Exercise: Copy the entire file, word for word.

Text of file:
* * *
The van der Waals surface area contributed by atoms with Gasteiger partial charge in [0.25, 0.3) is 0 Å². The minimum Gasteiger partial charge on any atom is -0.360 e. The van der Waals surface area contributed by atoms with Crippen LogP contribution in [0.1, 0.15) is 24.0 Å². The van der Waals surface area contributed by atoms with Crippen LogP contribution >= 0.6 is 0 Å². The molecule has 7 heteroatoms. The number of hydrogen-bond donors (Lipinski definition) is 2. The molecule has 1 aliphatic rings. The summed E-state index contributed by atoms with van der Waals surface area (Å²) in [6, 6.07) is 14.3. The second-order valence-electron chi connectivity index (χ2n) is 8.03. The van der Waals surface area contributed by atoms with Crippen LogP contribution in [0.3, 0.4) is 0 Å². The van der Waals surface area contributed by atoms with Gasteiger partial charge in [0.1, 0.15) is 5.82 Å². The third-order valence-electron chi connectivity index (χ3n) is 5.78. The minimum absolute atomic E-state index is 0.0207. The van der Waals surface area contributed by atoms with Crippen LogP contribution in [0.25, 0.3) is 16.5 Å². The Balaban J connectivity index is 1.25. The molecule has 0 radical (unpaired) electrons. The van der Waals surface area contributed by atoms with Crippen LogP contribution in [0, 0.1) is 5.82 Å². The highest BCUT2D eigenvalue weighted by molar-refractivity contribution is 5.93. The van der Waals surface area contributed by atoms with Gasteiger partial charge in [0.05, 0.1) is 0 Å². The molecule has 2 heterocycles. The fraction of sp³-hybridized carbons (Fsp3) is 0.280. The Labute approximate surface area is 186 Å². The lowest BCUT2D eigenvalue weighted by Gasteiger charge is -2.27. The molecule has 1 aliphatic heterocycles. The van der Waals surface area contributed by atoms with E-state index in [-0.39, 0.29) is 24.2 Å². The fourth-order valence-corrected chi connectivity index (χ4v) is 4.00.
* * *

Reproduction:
The van der Waals surface area contributed by atoms with Gasteiger partial charge in [0.25, 0.3) is 0 Å². The minimum Gasteiger partial charge on any atom is -0.360 e. The van der Waals surface area contributed by atoms with Crippen LogP contribution in [0.1, 0.15) is 24.0 Å². The van der Waals surface area contributed by atoms with Crippen LogP contribution >= 0.6 is 0 Å². The molecule has 7 heteroatoms. The number of hydrogen-bond donors (Lipinski definition) is 2. The molecule has 1 aliphatic rings. The summed E-state index contributed by atoms with van der Waals surface area (Å²) in [6, 6.07) is 14.3. The second-order valence-electron chi connectivity index (χ2n) is 8.03. The van der Waals surface area contributed by atoms with Crippen LogP contribution in [0.3, 0.4) is 0 Å². The van der Waals surface area contributed by atoms with Gasteiger partial charge in [0.1, 0.15) is 5.82 Å². The third-order valence-electron chi connectivity index (χ3n) is 5.78. The minimum absolute atomic E-state index is 0.0207. The van der Waals surface area contributed by atoms with Crippen LogP contribution in [0.25, 0.3) is 16.5 Å². The Balaban J connectivity index is 1.25. The molecule has 0 radical (unpaired) electrons. The van der Waals surface area contributed by atoms with Crippen LogP contribution in [0, 0.1) is 5.82 Å². The highest BCUT2D eigenvalue weighted by molar-refractivity contribution is 5.93. The van der Waals surface area contributed by atoms with Gasteiger partial charge in [0.05, 0.1) is 0 Å². The molecule has 2 heterocycles. The fraction of sp³-hybridized carbons (Fsp3) is 0.280. The Labute approximate surface area is 186 Å². The lowest BCUT2D eigenvalue weighted by Gasteiger charge is -2.27. The molecule has 1 aliphatic heterocycles. The van der Waals surface area contributed by atoms with E-state index in [-0.39, 0.29) is 24.2 Å². The fourth-order valence-corrected chi connectivity index (χ4v) is 4.00.